ISSUE 23 - May 2007 - by Phil Chambers
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Welcome to the May 2007 issue of the Learning Technologies Newsletter, Please continue to forward it to friends and colleagues who you think would find it useful.
This month, as well as our regular quote of the month and Mind Mapping Tip, the main article is based on a presentation that I gave recently to a group of students at a leading art college in London on the question "Should creatives who resist being team players be seen as candidates for promotion?".
April's Quote of the Month
"The only risk of failure is promotion."
- Scott Adams
For many more quotes click here.
Mind Mapping Tip of the Month
Work according to your preferred processing style: If you are a holistic learner and like to see the big picture first, filling in the details later, begin by drawing all the main branches. If, on the other hand, you are a more sequential learner, draw the first branch and develop its sub-branches before moving onto the second. Remember you can always go back and add to a branch if you think of something that relates to it.
For more tips on Mind Mapping see "101 Top Tips for Better Mind Maps" available from our online shop, click here.
SHOULD CREATIVES WHO RESIST BEING TEAM PLAYERS BE SEEN AS CANDIDATES FOR PROMOTION [to management positions]?
There are four main stands to this question: Creativity, Management, Promotion and Rewarding performance.
I would define creativity as the ability to go beyond the obvious to new, innovative ideas and novel solutions to problems. This is a teachable skill that can be facilitated by various techniques. These include Brainstorming, Tony Buzan's Mind Mapping and Edward deBono's Provocation and movement (See my previous newsletter on this subject http://www.learning-tech.co.uk/Newsletter_July_05.htm ).
Management and Leadership are also teachable skills. Rikki Hunt, former Chief executive of Burmah Petroleum Fuels, describes four 'powerbases of leadership': Position, Charisma, Communication and Knowledge. If any one of these is missing the consequences can be very damaging to an organisation.
Someone without authority but with good knowledge, the ability to communicate their ideas and the charisma to inspire those around them can undermine those in power and sabotage company aims defined by senior management.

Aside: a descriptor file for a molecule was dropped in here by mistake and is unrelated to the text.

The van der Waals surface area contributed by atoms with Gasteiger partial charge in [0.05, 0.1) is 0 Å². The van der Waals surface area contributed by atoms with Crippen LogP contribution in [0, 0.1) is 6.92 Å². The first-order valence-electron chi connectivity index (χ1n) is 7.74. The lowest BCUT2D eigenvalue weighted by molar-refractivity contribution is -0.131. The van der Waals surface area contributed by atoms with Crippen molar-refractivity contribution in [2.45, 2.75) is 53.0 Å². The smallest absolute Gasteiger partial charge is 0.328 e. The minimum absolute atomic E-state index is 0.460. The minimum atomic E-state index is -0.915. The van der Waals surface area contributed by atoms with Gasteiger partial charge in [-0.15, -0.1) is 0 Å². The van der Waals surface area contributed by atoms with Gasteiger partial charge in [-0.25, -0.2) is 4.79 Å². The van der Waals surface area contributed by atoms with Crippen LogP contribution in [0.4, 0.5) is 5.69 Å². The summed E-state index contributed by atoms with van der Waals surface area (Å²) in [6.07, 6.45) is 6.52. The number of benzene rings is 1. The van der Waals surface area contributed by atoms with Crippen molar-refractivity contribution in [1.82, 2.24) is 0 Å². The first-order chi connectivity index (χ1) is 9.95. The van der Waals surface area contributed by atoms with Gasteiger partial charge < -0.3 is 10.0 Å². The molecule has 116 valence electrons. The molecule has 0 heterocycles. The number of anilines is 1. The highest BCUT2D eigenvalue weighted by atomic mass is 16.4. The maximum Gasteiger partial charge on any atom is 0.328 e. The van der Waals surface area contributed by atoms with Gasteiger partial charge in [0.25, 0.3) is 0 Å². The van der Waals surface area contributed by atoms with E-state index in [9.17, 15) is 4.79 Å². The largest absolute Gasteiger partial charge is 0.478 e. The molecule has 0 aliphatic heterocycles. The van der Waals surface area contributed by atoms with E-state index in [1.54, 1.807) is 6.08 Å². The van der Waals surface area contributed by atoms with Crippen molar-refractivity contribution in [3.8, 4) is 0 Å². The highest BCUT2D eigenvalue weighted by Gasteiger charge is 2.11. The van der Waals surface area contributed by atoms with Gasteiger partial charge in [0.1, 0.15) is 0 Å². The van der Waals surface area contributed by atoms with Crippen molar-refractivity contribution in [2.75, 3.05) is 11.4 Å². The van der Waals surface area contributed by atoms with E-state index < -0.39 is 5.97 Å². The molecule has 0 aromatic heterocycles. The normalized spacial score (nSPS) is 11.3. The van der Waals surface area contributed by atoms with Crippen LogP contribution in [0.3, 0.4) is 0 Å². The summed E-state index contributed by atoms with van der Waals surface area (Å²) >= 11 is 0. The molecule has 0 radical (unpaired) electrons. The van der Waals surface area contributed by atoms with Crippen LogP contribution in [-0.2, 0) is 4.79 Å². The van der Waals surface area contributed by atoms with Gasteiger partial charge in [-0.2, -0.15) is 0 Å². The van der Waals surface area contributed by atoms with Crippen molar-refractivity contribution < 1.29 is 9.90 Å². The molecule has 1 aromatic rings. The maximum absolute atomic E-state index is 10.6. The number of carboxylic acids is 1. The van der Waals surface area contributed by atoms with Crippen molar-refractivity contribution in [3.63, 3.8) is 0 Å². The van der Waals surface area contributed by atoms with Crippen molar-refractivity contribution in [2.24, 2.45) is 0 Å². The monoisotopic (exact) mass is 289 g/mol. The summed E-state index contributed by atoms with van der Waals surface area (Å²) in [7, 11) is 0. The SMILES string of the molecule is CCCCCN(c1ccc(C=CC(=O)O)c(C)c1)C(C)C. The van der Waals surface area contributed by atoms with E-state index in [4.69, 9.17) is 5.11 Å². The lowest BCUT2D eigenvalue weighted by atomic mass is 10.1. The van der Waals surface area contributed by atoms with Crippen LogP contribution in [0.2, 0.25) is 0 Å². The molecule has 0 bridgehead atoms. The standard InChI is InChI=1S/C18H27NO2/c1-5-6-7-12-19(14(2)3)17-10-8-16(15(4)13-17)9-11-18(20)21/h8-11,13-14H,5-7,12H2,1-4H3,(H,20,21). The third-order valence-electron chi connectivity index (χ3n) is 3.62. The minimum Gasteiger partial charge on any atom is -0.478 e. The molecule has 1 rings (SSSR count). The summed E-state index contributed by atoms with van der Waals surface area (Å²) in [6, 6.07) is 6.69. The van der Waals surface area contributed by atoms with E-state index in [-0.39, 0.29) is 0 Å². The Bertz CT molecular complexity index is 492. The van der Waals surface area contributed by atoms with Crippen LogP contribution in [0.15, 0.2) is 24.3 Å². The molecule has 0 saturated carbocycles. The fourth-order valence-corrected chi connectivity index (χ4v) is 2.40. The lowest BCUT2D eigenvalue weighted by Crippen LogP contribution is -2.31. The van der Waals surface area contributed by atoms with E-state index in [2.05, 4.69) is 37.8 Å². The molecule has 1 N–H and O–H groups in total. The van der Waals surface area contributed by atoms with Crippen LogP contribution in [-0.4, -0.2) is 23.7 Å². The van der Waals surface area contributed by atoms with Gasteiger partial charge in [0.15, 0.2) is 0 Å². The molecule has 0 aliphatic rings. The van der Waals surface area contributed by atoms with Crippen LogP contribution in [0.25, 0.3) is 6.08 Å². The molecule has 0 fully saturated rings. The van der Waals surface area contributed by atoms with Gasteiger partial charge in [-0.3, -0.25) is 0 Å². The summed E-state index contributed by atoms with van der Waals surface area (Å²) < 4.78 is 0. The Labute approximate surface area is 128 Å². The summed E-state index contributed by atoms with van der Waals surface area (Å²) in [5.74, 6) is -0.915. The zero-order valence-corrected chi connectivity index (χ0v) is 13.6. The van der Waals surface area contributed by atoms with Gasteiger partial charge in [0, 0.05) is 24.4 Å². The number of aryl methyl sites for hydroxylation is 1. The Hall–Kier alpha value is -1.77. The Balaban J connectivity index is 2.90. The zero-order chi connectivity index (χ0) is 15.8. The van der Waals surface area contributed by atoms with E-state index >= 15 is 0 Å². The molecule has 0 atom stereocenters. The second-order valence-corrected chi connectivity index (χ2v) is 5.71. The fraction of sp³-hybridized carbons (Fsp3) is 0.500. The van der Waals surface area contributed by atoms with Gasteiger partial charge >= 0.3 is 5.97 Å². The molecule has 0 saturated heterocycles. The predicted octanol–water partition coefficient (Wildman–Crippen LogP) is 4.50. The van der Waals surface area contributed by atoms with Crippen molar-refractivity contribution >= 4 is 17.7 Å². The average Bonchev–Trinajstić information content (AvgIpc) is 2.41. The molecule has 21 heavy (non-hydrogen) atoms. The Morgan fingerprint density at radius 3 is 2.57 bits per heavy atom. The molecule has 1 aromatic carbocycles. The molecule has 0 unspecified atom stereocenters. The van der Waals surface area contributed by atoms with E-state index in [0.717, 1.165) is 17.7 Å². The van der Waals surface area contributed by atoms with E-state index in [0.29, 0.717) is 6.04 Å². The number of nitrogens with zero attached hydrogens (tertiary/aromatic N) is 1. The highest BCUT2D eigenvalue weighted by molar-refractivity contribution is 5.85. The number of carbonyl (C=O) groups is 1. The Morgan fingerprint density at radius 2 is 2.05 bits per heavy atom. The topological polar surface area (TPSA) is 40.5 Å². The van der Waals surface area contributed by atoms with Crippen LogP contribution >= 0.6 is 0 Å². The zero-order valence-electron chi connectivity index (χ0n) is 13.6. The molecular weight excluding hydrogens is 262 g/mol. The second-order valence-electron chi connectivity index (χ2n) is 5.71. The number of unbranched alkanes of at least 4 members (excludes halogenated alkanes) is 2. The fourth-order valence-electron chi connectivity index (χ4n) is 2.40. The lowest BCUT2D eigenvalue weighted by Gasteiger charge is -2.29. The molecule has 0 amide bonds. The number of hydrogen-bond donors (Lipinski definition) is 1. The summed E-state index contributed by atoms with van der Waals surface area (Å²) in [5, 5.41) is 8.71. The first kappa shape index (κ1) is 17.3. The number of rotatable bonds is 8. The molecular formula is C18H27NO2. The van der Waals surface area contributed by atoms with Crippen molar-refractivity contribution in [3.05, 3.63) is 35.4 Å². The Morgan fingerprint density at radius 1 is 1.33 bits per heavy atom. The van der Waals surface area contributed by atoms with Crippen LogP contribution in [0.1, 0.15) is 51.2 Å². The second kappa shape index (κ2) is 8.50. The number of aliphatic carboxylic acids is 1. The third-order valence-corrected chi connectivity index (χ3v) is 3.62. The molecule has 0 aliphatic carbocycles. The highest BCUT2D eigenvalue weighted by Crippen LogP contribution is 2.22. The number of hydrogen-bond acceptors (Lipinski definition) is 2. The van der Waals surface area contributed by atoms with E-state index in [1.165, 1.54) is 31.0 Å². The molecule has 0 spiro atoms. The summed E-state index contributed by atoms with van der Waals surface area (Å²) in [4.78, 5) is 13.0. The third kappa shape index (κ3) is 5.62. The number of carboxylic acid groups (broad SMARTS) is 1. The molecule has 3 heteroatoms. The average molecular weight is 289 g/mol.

Knowledge, position and communication without charisma and the passion to inspire leads to a lack of 'buy-in' from followers and hence a lack of effective action.
Without the ability to communicate you get frustration, confusion, misunderstanding and fragmented implementation because of different interpretations of what is needed.
Finally, a lack of knowledge creates the most dangerous situation: excitement, commitment and strong leadership in the WRONG DIRECTION.
However, once you understand the four powerbases and have the ability to identify a problem and its implications you can formulate a plan of action to plug the gaps. This relies strongly on willingness to learn.
In 1968 Dr Laurence J. Peter, Associate Professor of Education at the University of Southern California, proposed 'The Peter Principle'. This states that in a hierarchy every employee tends to rise to their level of incompetence.
Assessment for promotion is based on an employee's performance in their current job, not suitability for their new position. As a result they are continually promoted out of positions where they excel until they reach a level where they are no longer competent.
Based on the idea that management and leadership can be learned, the solution to the problem is to provide appropriate training for employees that want to be promoted and are willing to learn.
The Dilbert Principle, proposed by American cartoonist Scott Adams, states that Incompetent people are deliberately promoted into middle management positions where they can do less damage to the organisation. Rikki Hunt again has a different perspective, "If you are running towards the vision and someone running with you falls over, pick them up and help them. If you come across someone running away from the vision, mission or values move them on."
So The real solution to incompetent people who are not willing to learn is to fire them from the company - or to fire them into outer space as Douglas Adams proposes in the Hitchhikers Guide to the Galaxy! "The planet Golgafrincham creatively solved the problem of middle managers: it blasted them in to space.
Golgafrinchan Telephone Sanitisers, Management Consultants and Marketing executives were persuaded that the planet was under threat from an enormous mutant star goat. The useless third of their population was then packed in Ark spaceships and sent to an insignificant planet." http://www.bbc.co.uk/cult/hitchhikers/guide/golgafrincham.shtml (note you will need "real player" to view the clip)
An alternative to promotion is to reward employees who are good that their job and do not want to be promoted out of it. This may include recognition, awards, or pay increases.
So, to answer the initial question: It depends on whether they want promotion, are willing to learn and if the company is willing to train them or offer alternative career paths to promotion.
Created using iMindMap © Phil Chambers 2007
That's all for this month. If you have any comments, suggestions or would like more information about our courses please feel free to contact me.